I had the exciting opportunity late last year to apply the principles of positive reinforcement to two young budgies that joined our family in November. Otter and Weasel were selected from a local pet shop by myself based only on the fact that they were young, male, and appeared outgoing in the aviary. They were not hand raised, and they had not had their wings clipped.
Otter and Weasel were very quick to strike up a “bromance” and they fast became inseparable. Tradition tells us that training two budgies at once is difficult, but it actually worked to my advantage. Weasel is the more confident of the two, and as he progressed so too did Otter in an effort to stay near to his buddy.
I began by allowing the boys to eat spray millet from my fingers. I then started pairing the word “good” with the opportunity to have a bite of millet – “good” became a bridge to let them know they had earned a reward. From there it was only a matter of time as i shaped their behaviour closer and closer to stepping on my hands and interacting with me.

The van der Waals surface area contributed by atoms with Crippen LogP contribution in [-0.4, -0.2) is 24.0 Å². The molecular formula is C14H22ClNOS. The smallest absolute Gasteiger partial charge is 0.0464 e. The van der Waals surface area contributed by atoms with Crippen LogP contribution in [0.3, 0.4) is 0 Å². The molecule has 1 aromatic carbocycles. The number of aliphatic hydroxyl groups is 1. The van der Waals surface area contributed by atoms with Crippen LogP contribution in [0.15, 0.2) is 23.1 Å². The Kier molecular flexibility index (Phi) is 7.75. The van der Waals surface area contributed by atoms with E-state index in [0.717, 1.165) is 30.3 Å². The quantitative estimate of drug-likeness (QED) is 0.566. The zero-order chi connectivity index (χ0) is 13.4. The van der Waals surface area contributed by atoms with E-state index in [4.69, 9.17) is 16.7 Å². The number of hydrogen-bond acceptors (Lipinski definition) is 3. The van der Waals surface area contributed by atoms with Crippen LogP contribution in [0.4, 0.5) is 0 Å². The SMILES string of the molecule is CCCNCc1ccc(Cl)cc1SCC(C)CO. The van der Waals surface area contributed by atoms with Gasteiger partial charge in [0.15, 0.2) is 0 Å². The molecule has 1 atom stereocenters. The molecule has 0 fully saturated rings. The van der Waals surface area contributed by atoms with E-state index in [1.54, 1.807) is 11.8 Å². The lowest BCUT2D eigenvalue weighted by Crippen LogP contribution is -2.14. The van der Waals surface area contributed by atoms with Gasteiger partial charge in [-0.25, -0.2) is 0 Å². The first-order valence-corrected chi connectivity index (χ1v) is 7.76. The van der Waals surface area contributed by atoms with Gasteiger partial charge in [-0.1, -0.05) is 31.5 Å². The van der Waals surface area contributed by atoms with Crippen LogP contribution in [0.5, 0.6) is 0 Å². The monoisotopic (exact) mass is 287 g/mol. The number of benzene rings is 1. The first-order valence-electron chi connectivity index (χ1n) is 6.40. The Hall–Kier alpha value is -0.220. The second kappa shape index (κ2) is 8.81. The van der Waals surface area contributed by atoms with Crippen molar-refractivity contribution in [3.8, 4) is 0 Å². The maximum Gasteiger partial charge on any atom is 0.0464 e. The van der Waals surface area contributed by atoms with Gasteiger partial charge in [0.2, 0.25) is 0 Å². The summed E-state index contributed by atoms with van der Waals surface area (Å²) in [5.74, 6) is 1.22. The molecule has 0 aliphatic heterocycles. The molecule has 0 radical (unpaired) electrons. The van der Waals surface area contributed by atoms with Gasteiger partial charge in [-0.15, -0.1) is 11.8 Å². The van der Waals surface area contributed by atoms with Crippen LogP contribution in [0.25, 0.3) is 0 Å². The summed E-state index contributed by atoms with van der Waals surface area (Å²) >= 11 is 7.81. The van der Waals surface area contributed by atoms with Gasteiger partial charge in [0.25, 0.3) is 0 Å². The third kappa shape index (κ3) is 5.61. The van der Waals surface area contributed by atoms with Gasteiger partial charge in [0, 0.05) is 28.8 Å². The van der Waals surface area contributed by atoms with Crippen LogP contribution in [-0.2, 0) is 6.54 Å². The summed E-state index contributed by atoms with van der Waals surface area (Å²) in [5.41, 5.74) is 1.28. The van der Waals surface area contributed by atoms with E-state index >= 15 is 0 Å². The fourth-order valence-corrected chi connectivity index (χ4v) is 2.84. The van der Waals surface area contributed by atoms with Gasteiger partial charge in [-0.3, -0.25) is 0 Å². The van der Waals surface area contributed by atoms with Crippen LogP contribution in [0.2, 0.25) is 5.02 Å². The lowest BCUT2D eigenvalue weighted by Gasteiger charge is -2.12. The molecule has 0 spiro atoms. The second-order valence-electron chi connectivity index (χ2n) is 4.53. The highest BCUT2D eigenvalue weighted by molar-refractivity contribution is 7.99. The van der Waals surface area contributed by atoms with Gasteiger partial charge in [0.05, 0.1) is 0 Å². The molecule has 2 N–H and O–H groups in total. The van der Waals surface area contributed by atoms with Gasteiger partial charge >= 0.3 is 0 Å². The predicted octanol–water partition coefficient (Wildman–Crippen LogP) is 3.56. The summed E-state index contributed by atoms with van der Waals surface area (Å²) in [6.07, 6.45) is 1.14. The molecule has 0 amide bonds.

Otter and Weasel have been in our home for a few short months, but they happily step up and recall to my hand on cue. Their association with me and getting the good stuff is strong, and i have never given them reason to fear me by pushing them faster than they were comfortable going. It has been a joy to watch their confidence develop in the birdroom with their 8 other birdy friends. They have integrated into the flock perfectly.
I want to encourage people to explore the option of training their birds with positive-reinforcement. It is the most rewarding experience to see your parrot choose to be with you and interact with you, even though it has the choice to fly away and play with its buddies instead.